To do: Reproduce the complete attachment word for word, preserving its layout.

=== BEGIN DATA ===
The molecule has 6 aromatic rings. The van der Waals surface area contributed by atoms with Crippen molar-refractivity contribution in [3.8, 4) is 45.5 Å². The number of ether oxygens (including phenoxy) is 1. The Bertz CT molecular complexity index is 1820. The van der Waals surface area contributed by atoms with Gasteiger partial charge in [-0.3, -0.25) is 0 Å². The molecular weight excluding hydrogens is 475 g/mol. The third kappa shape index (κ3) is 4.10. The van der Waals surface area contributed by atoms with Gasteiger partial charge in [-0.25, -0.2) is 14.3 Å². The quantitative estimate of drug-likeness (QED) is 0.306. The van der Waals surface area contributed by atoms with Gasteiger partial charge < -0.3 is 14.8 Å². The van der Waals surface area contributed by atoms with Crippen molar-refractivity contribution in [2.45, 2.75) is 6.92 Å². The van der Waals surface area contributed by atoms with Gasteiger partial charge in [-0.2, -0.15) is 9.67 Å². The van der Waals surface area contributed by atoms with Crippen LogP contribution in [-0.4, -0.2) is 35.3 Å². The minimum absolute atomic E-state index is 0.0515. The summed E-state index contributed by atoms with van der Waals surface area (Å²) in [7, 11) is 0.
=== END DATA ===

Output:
The molecule has 6 aromatic rings. The van der Waals surface area contributed by atoms with Crippen molar-refractivity contribution in [3.8, 4) is 45.5 Å². The number of ether oxygens (including phenoxy) is 1. The Bertz CT molecular complexity index is 1820. The van der Waals surface area contributed by atoms with Gasteiger partial charge in [-0.3, -0.25) is 0 Å². The molecular weight excluding hydrogens is 475 g/mol. The third kappa shape index (κ3) is 4.10. The van der Waals surface area contributed by atoms with Gasteiger partial charge in [-0.25, -0.2) is 14.3 Å². The quantitative estimate of drug-likeness (QED) is 0.306. The van der Waals surface area contributed by atoms with Gasteiger partial charge < -0.3 is 14.8 Å². The van der Waals surface area contributed by atoms with Crippen molar-refractivity contribution in [2.45, 2.75) is 6.92 Å². The van der Waals surface area contributed by atoms with Gasteiger partial charge in [-0.2, -0.15) is 9.67 Å². The van der Waals surface area contributed by atoms with Crippen LogP contribution in [-0.4, -0.2) is 35.3 Å². The minimum absolute atomic E-state index is 0.0515. The summed E-state index contributed by atoms with van der Waals surface area (Å²) in [7, 11) is 0.